A wireless accelerometer node for reliable and valid measurement of lumbar accelerations during treadmill running
Abstract: This study investigated the reliability of a wireless accelerometer and its agreement with optical motion capture for the measurement of root mean square (RMS) acceleration during running. RMS acceleration provides a whole-body metric of movement mechanics and economy. Fifteen healthy college-age participants performed treadmill running for two 60-s trials at 2.22, 2.78, and 3.33 m/s and one trial of 150 s (five 30-s epochs) at 2.78 m/s. We assessed between-trial and within-trial reliability, and agreement in each axis between a trunk-mounted wireless accelerometer and a reflective marker on the accelerometer measured by optical motion capture. Intraclass correlations assessing between-trial repeatability were 0.89–0.97, depending on the axis, and intraclass correlations assessing within-trial repeatability were 0.99–1.00. Bland–Altman analyses assessing agreement indicated mean difference values between −0.03 and 0.03 g, depending on the axis. Anterio-posterior acceleration had the greatest limits of agreement (LOA) (±0.12 g) and vertical acceleration had the smallest LOA (±0.03 g). For measuring RMS acceleration of the trunk, this wireless accelerometer node provides repeatable and valid measurement compared with the standard laboratory method of optical motion capture.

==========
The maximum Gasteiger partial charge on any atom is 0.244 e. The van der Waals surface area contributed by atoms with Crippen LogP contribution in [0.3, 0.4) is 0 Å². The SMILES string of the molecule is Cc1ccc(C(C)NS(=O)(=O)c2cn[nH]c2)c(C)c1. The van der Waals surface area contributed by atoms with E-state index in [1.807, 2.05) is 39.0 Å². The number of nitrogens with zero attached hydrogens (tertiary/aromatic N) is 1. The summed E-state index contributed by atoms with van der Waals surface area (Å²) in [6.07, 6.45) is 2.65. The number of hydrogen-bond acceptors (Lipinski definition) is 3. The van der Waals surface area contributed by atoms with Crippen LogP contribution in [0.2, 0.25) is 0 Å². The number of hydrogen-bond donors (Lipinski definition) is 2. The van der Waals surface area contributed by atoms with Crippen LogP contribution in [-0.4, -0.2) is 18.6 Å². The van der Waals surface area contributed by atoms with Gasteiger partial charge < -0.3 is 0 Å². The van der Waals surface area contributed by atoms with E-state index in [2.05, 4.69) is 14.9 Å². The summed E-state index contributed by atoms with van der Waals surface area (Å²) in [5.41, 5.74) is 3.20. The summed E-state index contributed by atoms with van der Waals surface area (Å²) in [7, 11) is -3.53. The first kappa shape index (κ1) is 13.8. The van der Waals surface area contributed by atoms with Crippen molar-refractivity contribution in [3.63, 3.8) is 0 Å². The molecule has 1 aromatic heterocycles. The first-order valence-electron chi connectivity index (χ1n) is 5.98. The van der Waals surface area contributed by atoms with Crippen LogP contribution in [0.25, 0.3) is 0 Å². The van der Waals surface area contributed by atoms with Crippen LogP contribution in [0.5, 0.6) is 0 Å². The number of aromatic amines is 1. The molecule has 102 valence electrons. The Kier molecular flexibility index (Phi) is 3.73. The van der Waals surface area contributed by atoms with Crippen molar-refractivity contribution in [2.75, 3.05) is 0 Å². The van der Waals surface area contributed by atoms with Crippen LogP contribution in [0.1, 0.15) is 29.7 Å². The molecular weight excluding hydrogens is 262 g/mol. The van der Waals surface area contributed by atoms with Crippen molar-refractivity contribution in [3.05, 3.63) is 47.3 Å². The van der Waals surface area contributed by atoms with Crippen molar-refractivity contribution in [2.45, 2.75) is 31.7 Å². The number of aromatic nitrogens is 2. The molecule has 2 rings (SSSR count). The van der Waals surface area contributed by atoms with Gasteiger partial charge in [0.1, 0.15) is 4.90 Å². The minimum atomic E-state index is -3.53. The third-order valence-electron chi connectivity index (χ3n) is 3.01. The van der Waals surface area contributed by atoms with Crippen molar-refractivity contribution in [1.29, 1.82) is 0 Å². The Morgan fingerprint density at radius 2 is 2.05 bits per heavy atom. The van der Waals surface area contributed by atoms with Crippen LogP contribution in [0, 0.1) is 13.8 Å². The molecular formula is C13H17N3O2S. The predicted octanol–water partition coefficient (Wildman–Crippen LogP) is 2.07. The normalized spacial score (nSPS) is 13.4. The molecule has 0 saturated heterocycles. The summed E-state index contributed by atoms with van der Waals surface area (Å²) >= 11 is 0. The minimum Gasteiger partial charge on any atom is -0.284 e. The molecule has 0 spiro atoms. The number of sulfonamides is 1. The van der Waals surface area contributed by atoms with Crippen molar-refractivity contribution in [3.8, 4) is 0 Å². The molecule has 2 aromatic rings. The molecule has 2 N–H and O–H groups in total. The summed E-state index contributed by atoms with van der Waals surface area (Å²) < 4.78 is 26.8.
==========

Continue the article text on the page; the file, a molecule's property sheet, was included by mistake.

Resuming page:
Lindsay, Timothy R.; Yaggie, James A.; and McGregor, Stephen J., "A wireless accelerometer node for reliable and valid measurement of lumbar accelerations during treadmill running" (2016). Faculty Articles Indexed in Scopus. 793.